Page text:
3.1 Seasonal cycle of the TJ in CMIP6 model climatology
Presence of the TJ throughout the year is investigated by masking wind vectors for winds speeds below 5 m/s at 850 mb level. The pressure level is chosen since the wind here flows above the terrain and therefore, it is the lowest level of the TJ which is free from obstruction by the terrain barrier. Figure 1 (panels a to c) shows the mean wind vectors in ERA5 versus wind from 2 CMIP6 models chosen to illustrate two contrasting models. High wind speeds of at least 5 m/s in both ERA5 and the HadGEM-GC31-LL are constrained within the Turkana channel throughout the year. The BCC-ESM1 model has the winds spread out over Kenya.
Through the year, the prevailing wind direction shifts from southerly during May to September, to northerly during October to April. The southerly flow during May to September splits over northern Kenya, into two streams: south-easterly flow (the TJ), and the larger south-westerly flow (East Africa Low Level Jet- EALLJ). This splitting is first seen in May, as evident in figure 1a and 1b (May panel in ERA5 and the HadGEM-GC31-LL). The north-easterly stream forms the TJ with a clear axis from southeast to northwest first seen in April and October in both ERA5 and the HadGEM-GC31-LL model.
The mean wind speeds for 1981 to 2014 are shown for a point at mid Turkana channel (Figure 1d). In ERA5, they remain relatively high throughout the year with mean values ranging between 10 and about 13 m/s. While the CMIP6 ensemble mean similarly has a 2 m/s range between maximum to minimum mean values, the magnitude of the model values is lower throughout the year. The difference is largest from May to October, when the EALLJ is also evident in both the ERA5 and the HadGEM-GC31-LL model. During the May to October period, the spread of individual model values about the ensemble (standard deviation) is minimal, indicating that the majority of the models show stronger departure in values from ERA5. During the same climatological period, the BCC-ESM1 model exhibited climatological mean wind speeds ranging between 5 and 9 m/s with particularly low values in presence of the EALLJ, from April to September. In the BCC-ESM1 model, the EALLJ is merged with the TJ, hence the TJ appears to terminate within this Turkana region in this BCC-ESM1 model. This shortfall appears to be characteristic of most of the models that contribute to the ensemble. Further analysis in subsequent sections will set up thresholds that will isolate the models that exhibit the shortfall.
The southerly winds carry moisture into the region during northern summer time compared to other months of the year (illustrated by red shading in figures 1a to 1c) and coincides with a period in which the regions bordering the northwest of Kenya receives extended rainfall (Chamberlin, 2018). Considering the TJ is a major transporting agent for moisture into northwest of East Africa (Vizy and Cook 2019; Munday et al., 2020), simulated impacts of the TJ to rainfall are likely to be different in the reanalysis and in the CMIP6 models that show a weaker TJ during the season.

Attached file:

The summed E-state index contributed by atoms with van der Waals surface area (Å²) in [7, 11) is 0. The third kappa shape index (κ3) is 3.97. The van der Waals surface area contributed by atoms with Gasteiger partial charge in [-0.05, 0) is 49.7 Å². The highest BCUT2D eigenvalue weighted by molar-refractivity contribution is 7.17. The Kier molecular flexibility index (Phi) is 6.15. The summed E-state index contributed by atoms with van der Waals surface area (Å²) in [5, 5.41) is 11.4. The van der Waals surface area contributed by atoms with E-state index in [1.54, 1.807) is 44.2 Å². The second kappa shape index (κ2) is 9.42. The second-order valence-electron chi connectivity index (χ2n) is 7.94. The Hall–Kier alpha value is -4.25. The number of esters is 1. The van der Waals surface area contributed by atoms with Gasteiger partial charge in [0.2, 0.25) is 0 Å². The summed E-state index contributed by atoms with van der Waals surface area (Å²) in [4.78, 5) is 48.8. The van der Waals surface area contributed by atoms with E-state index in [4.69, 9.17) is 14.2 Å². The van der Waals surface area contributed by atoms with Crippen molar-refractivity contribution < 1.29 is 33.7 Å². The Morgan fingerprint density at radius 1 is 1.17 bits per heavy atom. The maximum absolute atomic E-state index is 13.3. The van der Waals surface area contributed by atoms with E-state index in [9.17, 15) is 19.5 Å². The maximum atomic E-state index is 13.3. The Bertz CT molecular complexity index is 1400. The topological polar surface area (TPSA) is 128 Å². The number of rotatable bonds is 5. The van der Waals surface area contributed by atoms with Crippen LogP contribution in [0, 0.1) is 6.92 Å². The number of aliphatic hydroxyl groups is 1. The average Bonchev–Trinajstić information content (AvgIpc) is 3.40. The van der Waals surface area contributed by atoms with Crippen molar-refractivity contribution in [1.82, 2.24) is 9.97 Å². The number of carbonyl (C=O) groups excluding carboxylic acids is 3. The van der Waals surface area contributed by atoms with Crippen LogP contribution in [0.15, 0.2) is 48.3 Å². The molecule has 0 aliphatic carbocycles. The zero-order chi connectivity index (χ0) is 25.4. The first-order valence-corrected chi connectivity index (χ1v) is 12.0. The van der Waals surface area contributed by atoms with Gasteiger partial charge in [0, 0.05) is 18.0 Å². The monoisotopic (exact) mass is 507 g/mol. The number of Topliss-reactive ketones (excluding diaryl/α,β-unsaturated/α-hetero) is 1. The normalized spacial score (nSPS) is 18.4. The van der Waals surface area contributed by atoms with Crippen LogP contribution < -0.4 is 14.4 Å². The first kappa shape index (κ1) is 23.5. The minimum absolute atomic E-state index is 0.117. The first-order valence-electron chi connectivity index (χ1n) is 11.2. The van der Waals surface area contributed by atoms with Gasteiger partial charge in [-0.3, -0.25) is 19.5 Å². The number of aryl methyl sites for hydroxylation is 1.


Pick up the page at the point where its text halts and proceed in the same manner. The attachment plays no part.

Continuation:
3.2 Spatial Structure in climatology of the TJ in CMIP6
The mean vertical structure of the lower atmosphere (surface to 500 mb pressure level) winds is analyzed along the Turkana channel in CMIP6 models (figure 2). In ERA5 as well as in the models, the relatively high-speed winds are located above the surface; wind speeds increase between the surface and 850 mb and then decrease with altitude. The center of intensity appears between 925 mb and 850 mb pressure levels near the middle of the Turkana channel following acceleration at this point (Patwardhan and Asnani, 1999; Indeje et al., 2001).
In JJAS, at the mid-Turkana area, ERA5 and both versions of the CNRM model exhibit the highest change in wind speeds from maximum (approximately 12 m/s) at 850mb to minimum (approximately 7 m/s) before 500 mb level is reached (figure 2a). Other models with relatively large changes with height, of more than 5 m/s, include HadGEM3-GC31-MM, MRI-ESM2-0, CESM2, FGOALS-f3-L, SAM0-UNICON, ACCESS-CM2, HadGEM3-GC31-LL, IPSL-CM6A-LR and CanESM5. The rest of the models show lower wind shears as mean winds are slower at the mid-Turkana channel. They show the center of intensity further away from the middle area of the Turkana channel. The models are namely BCC-ESM1, CAMS-CSM1-0, SAM0-UNICON, TaiESM1, MIROC6, NESM3, INM-CM4-8, and INM-CM5-0. In these models, high wind speeds fail to extend up to mid-Turkana Channel, an apparent consequence of the TJ merging with the EALLJ during the JJAS season.